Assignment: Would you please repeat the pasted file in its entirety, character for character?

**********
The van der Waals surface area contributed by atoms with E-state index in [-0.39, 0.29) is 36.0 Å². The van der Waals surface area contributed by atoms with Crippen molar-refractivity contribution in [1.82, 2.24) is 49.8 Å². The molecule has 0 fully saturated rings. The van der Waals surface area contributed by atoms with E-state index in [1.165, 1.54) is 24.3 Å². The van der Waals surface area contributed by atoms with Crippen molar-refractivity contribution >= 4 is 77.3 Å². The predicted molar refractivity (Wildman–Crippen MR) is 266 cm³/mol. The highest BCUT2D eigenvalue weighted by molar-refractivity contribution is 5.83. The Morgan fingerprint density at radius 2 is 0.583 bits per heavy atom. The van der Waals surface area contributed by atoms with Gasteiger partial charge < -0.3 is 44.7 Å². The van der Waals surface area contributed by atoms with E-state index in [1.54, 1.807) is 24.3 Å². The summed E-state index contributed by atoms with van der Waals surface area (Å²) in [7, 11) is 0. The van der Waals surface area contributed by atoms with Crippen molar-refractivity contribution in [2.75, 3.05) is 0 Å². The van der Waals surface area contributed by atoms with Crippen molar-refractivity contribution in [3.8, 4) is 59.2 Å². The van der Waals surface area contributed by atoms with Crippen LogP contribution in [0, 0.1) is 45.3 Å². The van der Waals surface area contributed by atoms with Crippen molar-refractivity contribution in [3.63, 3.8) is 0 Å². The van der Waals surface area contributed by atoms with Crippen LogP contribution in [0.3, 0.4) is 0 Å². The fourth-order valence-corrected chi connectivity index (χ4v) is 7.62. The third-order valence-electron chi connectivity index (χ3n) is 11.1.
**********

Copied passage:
The van der Waals surface area contributed by atoms with E-state index in [-0.39, 0.29) is 36.0 Å². The van der Waals surface area contributed by atoms with Crippen molar-refractivity contribution in [1.82, 2.24) is 49.8 Å². The molecule has 0 fully saturated rings. The van der Waals surface area contributed by atoms with E-state index in [1.165, 1.54) is 24.3 Å². The van der Waals surface area contributed by atoms with Crippen molar-refractivity contribution >= 4 is 77.3 Å². The predicted molar refractivity (Wildman–Crippen MR) is 266 cm³/mol. The highest BCUT2D eigenvalue weighted by molar-refractivity contribution is 5.83. The Morgan fingerprint density at radius 2 is 0.583 bits per heavy atom. The van der Waals surface area contributed by atoms with Gasteiger partial charge < -0.3 is 44.7 Å². The van der Waals surface area contributed by atoms with E-state index in [1.54, 1.807) is 24.3 Å². The summed E-state index contributed by atoms with van der Waals surface area (Å²) in [7, 11) is 0. The van der Waals surface area contributed by atoms with Crippen molar-refractivity contribution in [2.75, 3.05) is 0 Å². The van der Waals surface area contributed by atoms with Crippen molar-refractivity contribution in [3.8, 4) is 59.2 Å². The van der Waals surface area contributed by atoms with Crippen LogP contribution in [0, 0.1) is 45.3 Å². The van der Waals surface area contributed by atoms with Crippen molar-refractivity contribution in [3.63, 3.8) is 0 Å². The van der Waals surface area contributed by atoms with Crippen LogP contribution in [0.3, 0.4) is 0 Å². The fourth-order valence-corrected chi connectivity index (χ4v) is 7.62. The third-order valence-electron chi connectivity index (χ3n) is 11.1.